So the more you practice, the better it is going to be for you. I think we can all agree that if you do any task repeatedly, you are going to get better it. As you start solving many questions, you start getting more used to the task at hand and your mind automatically starts to pick up on it needs to be looking at when you face a particular type of question. Speed and managing time is something that many test-takers struggle with. Repeated practice will also help improve upon this aspect as the more questions you solve the better you tend to get at solving them quickly.
Even a person with excellent English will face difficulty in answering some questions if he hasn’t put in any practice. Going into the exam with minimal practice questions under your belt is asking for a score less than your potential. The questions in the official Pearson mocks and Practice plus tests is probably as close as you can get to the actual exam and is a good place to start.
So to summarise, there are two important factors in getting your score. If you are lagging behind in any of these areas, it is going to show in your scores. The two factors are:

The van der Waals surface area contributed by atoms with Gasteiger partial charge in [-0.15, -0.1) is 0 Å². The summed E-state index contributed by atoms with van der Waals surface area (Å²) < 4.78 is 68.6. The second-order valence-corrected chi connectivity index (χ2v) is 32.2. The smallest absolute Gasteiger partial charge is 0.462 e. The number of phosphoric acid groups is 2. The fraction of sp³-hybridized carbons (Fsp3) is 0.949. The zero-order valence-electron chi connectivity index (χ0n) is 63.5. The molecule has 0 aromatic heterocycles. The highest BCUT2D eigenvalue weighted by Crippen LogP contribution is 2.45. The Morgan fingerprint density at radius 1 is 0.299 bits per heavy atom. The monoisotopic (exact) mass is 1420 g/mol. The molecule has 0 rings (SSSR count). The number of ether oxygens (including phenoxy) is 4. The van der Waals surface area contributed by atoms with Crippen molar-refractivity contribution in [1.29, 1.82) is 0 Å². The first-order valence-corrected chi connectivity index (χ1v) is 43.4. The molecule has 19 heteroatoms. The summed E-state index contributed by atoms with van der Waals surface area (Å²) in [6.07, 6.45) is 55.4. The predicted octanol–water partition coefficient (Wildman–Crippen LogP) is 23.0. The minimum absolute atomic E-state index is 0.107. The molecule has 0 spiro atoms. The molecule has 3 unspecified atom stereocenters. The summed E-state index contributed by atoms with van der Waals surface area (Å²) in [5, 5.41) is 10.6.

- How good your actual English language skills are.
- How well you practice, prepare and make use of strategies to answer different question types.
Not everyone needs to work on point 1. If you do, remember that it is a long-term approach and you will see improvements only with consistent exposure to English.
Point 2 in the above is something that can be picked up relatively quicker. The key points in getting better at this are:
- Understand the Automated Scoring System of the PTE Academic Exam.
- Understand how the scoring works for each question.
- Identify the best way to answer each question.
- Know for sure the right approach.
So there you go, you now have a clear understanding of what are the important factors when it comes to getting your desired score and clearing the PTE Academic Exam. You also have a basic framework on how to prepare for the PTE Academic Exam and what are the key things you need to keep in mind.
Good luck with your preparation. Let’s nail this Exam!